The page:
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Asian stocks rose for a second day as Greece struck a deal with creditors to help Europe contain its debt crisis and slowing inflation gave Chinese authorities room to stimulate growth in the world’s second largest economy.
Nikkei 225 9,929.74 +160.78 +1.65%
Hang Seng 21,086 +185.27 +0.89%
S&P/ASX 200 4,211.99 +40.95 +0.98%
Shanghai Composite 2,439.46 +19.19 +0.79%
Sony Corp., which depends on Europe for a fifth of its sales, rose 4.3 percent.
Guangzhou R&F Properties Company Ltd. led Chinese developers higher on speculation China may ease curbs on bank lending. Newcrest Mining Ltd. advanced 4.2 percent in Sydney after metal prices gained.
Lynas Corp. jumped 9.3 percent even after a local group filed an appeal to block the company’s rare-earths refinery project in Malaysia.
European stocks climbed for a third day as a report showed the U.S. economy added more jobs than predicted and Greece’s private creditors agreed to a debt swap.
Greece’s government said that bondholders tendered 152 billion euros of Greek-law bonds, or 85.8 percent, for the debt swap. The Mediterranean nation will swap their holdings for new securities under the debt exchange. Creditors also tendered 20 billion euros of foreign-law bonds, according to the country’s Finance Ministry. Greece’s use of collective-action clauses forcing investors to take part in the sovereign restructuring should trigger $3 billion of insurance payouts under rules governing credit- default swap contracts.
National benchmark indexes rose in 12 of the 18 western- European markets. Germany’s DAX Index gained 0.7 percent. The U.K.’s FTSE 100 Index rose 0.5 percent, while France’s CAC 40 Index advanced 0.3 percent.
London Stock Exchange Group Plc surged 6.4 percent to 955 pence, its biggest increase in eight months. The owner of Europe’s oldest independent bourse agreed to buy a majority stake in
Straumann Holding AG and Nobel Biocare Holding AG, two Swiss makers of dental implants, surged 8.7 percent to 153.80 Swiss francs and 8.1 percent to 11.40 francs, respectively, after Goldman Sachs Group Inc. raised its recommendations on the companies.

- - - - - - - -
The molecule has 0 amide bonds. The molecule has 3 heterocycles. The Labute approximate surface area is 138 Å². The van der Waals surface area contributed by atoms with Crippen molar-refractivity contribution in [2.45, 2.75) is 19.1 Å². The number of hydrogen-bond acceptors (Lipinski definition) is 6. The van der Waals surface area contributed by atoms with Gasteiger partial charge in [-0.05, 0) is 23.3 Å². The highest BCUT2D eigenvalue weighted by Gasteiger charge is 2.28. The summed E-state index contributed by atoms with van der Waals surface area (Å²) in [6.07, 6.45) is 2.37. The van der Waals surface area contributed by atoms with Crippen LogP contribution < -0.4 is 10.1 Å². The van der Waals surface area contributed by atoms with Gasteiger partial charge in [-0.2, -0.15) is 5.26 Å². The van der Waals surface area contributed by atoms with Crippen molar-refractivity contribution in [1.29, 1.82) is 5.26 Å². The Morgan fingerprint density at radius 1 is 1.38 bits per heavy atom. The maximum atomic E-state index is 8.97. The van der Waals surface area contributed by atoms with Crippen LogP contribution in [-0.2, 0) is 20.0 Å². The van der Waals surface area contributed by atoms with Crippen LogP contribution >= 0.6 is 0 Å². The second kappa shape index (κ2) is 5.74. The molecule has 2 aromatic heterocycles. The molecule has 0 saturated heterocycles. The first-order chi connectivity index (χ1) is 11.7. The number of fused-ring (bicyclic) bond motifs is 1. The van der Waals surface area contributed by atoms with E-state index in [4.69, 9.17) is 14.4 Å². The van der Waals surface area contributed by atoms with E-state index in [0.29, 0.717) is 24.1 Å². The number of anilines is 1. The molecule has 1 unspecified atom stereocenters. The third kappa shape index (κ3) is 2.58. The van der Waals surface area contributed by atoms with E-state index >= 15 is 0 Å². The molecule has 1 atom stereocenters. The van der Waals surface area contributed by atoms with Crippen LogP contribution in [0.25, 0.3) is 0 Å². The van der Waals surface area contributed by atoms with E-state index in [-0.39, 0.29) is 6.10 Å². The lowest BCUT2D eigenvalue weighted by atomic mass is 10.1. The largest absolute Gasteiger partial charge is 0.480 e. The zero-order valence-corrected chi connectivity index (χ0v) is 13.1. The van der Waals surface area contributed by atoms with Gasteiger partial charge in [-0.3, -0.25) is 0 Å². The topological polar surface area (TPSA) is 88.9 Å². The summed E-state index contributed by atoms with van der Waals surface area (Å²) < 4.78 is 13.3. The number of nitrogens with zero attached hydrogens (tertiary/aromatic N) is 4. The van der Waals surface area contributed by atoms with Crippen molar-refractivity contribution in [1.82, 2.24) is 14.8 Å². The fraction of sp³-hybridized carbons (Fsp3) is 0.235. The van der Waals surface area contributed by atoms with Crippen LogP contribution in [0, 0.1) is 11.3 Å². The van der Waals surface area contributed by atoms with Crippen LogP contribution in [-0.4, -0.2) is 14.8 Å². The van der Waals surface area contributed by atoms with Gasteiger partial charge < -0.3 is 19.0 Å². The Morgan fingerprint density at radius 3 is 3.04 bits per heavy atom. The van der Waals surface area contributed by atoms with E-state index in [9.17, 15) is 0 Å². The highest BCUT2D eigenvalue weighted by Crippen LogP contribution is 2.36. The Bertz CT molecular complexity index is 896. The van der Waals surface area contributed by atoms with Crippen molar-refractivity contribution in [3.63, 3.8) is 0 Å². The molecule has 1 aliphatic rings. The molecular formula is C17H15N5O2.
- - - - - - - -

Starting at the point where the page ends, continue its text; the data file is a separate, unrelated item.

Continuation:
Lagardere plunged 6.1 percent to 22.32 euros. The owner of the Europe 1 radio station posted full-year adjusted net income of 226 million euros, compared with 284 million euros a year earlier. The publisher forecast flat Ebit this year.
Hermes International SCA, the French maker of Birkin bags and silk scarves, lost 2.1 percent to 264.60 euros. The stock was cut to underweight from neutral at HSBC.
U.S. stocks advanced, sending the Standard & Poor’s 500 Index toward its fourth weekly rally, after data showing stronger-than-forecast growth in payrolls last month bolstered optimism in the world’s largest economy.
Equities rose today amid the best six-month streak of job growth since 2006. The 227,000 increase in payrolls last month topped the median projection of economists. The jobless rate held at 8.3 percent. The latest pickup in employment may not be convincing enough for Federal Reserve Chairman Ben S. Bernanke, who last week said the labor market remains “far from normal,” a sign policy makers continue to see merit in keeping interest rates low for several years.
Investors also watched developments in Europe’s attempts to tame its debt crisis. Greece pushed through the biggest sovereign restructuring in history after cajoling private investors to forgive more than 100 billion euros ($132 billion) of debt, opening the way for a second rescue package.
Dow 12,922.02 +14.08 +0.11%, Nasdaq 2,988.34 +17.92 +0.60%, S&P 500 1,370.87 +4.96 +0.36%
JPMorgan (JPM) advanced 1.46 percent, the most in the Dow, to $41.35. Citigroup increased 0.59 percent to $34.70.
Lennar increased 3.08 percent to $25.87, while D.R. Horton climbed 6.25 percent to $15.48. The shares were raised to the equivalent of buy at Credit Suisse.
Pall Corp. fell 3.1 percent, the most in the S&P 500, to $59.28. The supplier of filters for drugmakers and refineries was cut to neutral by Wedbush Securities, citing softness in markets including China.
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